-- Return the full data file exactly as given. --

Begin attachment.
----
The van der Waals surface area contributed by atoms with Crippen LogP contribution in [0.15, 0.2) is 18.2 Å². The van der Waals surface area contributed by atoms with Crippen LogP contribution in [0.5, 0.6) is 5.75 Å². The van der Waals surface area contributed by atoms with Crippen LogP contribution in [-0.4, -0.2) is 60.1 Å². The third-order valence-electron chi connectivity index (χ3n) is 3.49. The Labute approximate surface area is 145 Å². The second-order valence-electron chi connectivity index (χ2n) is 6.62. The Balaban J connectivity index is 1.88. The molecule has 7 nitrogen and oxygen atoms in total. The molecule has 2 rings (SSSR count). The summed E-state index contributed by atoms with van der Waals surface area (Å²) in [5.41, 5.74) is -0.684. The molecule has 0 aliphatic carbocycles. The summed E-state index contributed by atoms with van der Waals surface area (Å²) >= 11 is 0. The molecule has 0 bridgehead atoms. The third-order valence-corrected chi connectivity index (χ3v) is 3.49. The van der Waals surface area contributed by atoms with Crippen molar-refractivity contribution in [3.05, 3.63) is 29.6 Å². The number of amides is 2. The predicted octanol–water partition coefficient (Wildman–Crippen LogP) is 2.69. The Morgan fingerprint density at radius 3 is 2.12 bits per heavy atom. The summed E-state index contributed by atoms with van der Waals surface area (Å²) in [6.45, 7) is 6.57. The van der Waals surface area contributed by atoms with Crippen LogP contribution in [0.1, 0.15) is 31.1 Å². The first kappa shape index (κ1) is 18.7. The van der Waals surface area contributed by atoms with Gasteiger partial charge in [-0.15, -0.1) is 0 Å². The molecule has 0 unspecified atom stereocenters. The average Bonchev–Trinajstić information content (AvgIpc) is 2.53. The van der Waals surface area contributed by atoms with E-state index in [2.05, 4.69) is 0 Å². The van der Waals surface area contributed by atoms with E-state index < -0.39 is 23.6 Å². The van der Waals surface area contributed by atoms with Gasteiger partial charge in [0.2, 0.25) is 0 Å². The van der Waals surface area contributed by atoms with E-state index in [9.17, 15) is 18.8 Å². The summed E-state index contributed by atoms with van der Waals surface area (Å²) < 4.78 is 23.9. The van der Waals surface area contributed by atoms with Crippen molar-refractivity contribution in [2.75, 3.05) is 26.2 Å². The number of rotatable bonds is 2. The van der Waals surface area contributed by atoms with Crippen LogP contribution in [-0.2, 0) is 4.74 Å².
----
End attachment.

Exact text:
The van der Waals surface area contributed by atoms with Crippen LogP contribution in [0.15, 0.2) is 18.2 Å². The van der Waals surface area contributed by atoms with Crippen LogP contribution in [0.5, 0.6) is 5.75 Å². The van der Waals surface area contributed by atoms with Crippen LogP contribution in [-0.4, -0.2) is 60.1 Å². The third-order valence-electron chi connectivity index (χ3n) is 3.49. The Labute approximate surface area is 145 Å². The second-order valence-electron chi connectivity index (χ2n) is 6.62. The Balaban J connectivity index is 1.88. The molecule has 7 nitrogen and oxygen atoms in total. The molecule has 2 rings (SSSR count). The summed E-state index contributed by atoms with van der Waals surface area (Å²) in [5.41, 5.74) is -0.684. The molecule has 0 aliphatic carbocycles. The summed E-state index contributed by atoms with van der Waals surface area (Å²) >= 11 is 0. The molecule has 0 bridgehead atoms. The third-order valence-corrected chi connectivity index (χ3v) is 3.49. The van der Waals surface area contributed by atoms with Crippen molar-refractivity contribution in [3.05, 3.63) is 29.6 Å². The number of amides is 2. The predicted octanol–water partition coefficient (Wildman–Crippen LogP) is 2.69. The Morgan fingerprint density at radius 3 is 2.12 bits per heavy atom. The summed E-state index contributed by atoms with van der Waals surface area (Å²) in [6.45, 7) is 6.57. The van der Waals surface area contributed by atoms with Crippen LogP contribution in [0.1, 0.15) is 31.1 Å². The first kappa shape index (κ1) is 18.7. The van der Waals surface area contributed by atoms with Gasteiger partial charge in [-0.15, -0.1) is 0 Å². The molecule has 0 unspecified atom stereocenters. The average Bonchev–Trinajstić information content (AvgIpc) is 2.53. The van der Waals surface area contributed by atoms with E-state index in [2.05, 4.69) is 0 Å². The van der Waals surface area contributed by atoms with E-state index < -0.39 is 23.6 Å². The van der Waals surface area contributed by atoms with Gasteiger partial charge in [0.2, 0.25) is 0 Å². The van der Waals surface area contributed by atoms with E-state index in [9.17, 15) is 18.8 Å². The summed E-state index contributed by atoms with van der Waals surface area (Å²) < 4.78 is 23.9. The van der Waals surface area contributed by atoms with Crippen molar-refractivity contribution in [2.75, 3.05) is 26.2 Å². The number of rotatable bonds is 2. The van der Waals surface area contributed by atoms with Crippen LogP contribution in [-0.2, 0) is 4.74 Å².